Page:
Stephen F. Austin State University

Early Gregg County courthouse had brief history (February 2018)

Early Gregg County courthouse had brief history

By Van Craddock

It would be an imposing structure, something the residents of Gregg County could point to with pride for decades to come. Six years after Gregg's founding in 1873, the county finally was getting its first permanent courthouse.

Selected as architect for the project was Frederick Ernst Ruffini, an Ohio native who had arrived in Texas in 1877. He was one of the state's earliest professional architects, having learned his profession after years of apprenticeship under master builders in Ohio.

Ruffini had made national headlines in 1873 when he bested 52 other architects with his design for a new courthouse in Chicago, Ill., replacing the courthouse that burned in the famous Chicago fire of 1871.

(Ruffini's design, selected by a Chicago building committee, earned him a $5,000 prize. Unfortunately, the Chicago City Council rejected Ruffini's design and selected another architect for the new courthouse. Reportedly, he did get to keep the five grand.)

Gregg County was created in April 1873 with Longview winning an election for county seat. A small frame structure at Tyler and Fredonia streets served as the county's initial courthouse.

Later, the "courthouse" was relocated to the second floor of the W.G. Northcutt Hardware and Furniture Co. store at Tyler and Center streets. As the only brick building in town, the structure survived a disastrous October 1877 fire that destroyed much of Longview's central business district.

The fire convinced county residents of the need for a permanent courthouse structure. Commissioners levied a special tax to fund the project, which would rise on land between Fredonia and Center streets in downtown Longview.

Construction began in 1878 on the $13,477 building, which was formally accepted by Gregg County on Jan. 16, 1879. F.E. Ruffini, the 28-year-old architect based in Austin, had designed an imposing French Second Empire-style courthouse for Gregg County. It featured a dominant tower with four clock faces and a bell. Sandstone from the nearby Rock Hill (also called Methvin Hill) was used throughout the building.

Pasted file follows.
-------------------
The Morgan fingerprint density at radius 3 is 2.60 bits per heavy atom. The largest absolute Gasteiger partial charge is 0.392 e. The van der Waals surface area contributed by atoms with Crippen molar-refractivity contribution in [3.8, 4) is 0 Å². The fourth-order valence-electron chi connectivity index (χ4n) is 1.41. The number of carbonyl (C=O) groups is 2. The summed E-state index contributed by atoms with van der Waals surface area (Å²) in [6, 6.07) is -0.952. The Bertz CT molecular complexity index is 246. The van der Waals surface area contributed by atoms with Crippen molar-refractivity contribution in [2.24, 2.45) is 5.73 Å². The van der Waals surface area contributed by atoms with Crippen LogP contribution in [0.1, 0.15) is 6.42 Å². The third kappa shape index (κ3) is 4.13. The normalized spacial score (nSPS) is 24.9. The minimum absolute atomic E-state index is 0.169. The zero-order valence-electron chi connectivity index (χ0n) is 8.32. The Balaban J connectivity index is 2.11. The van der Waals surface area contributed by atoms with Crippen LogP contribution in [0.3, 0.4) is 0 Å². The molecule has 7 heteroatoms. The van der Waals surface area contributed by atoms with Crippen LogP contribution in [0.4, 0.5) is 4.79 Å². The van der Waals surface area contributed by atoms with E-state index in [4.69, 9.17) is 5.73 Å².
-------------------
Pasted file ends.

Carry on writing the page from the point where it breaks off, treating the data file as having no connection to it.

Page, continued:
But Ruffini's courthouse only served Gregg County for 17 years.

After several years the structure began to have structural problems. Repairs were discussed but it soon became apparent the building had become dangerous to its occupants. Reluctantly, and after much discussion, county officials finally determined that the courthouse needed to be replaced.

The 1879 Ruffini courthouse was razed in 1896. Constructed on the same site was the county's second permanent courthouse, a Romanesque Revival-style building of dark red brick. The two-story structure, designed by Marshall Sanguinet of Fort Worth, featured a three-story tower and four chimneys. It opened its doors to county residents in January 1897.

(Sanguinet later teamed with Carl Staats to design a number of steel-framed skyscrapers in Fort Worth, Dallas, Houston, San Antonio and other Texas cities. The firm's 20-story Amicable Insurance Co. building in Waco, built in 1911, was for a time the tallest structure in the Southwest.)

Thanks to discovery of the East Texas Oil Field in 1930-1931, Longview became a boomtown. The Sanguinet courthouse was deemed too small to serve the county's exploding population.

It was succeeded in 1932 by an art deco building that was built directly north of "Old Red," which was razed. The 1932 courthouse, designed by the firm of Voekler and Dixon of Wichita Falls, was expanded in 1958 and 1982 and continues to serve Gregg County residents.

F.E. Ruffini didn't live to see his 1879 Longview courthouse torn down in 1896. He died in November 1885 at the age of 34.

Shortly after his Longview courthouse opened, Ruffini partnered with his brother, Oscar, with offices in Austin and San Angelo. The brothers designed a number of public and commercial structures, among them a dozen courthouses, including buildings at Henderson (1878) and Sulphur Springs (1882). He also designed the East Texas State Penitentiary at Rusk (1879).

Among Austin structures Ruffini designed were the Millett and Hancock opera houses, the Texas School for the Deaf and the original "Old Main" building on the University of Texas campus.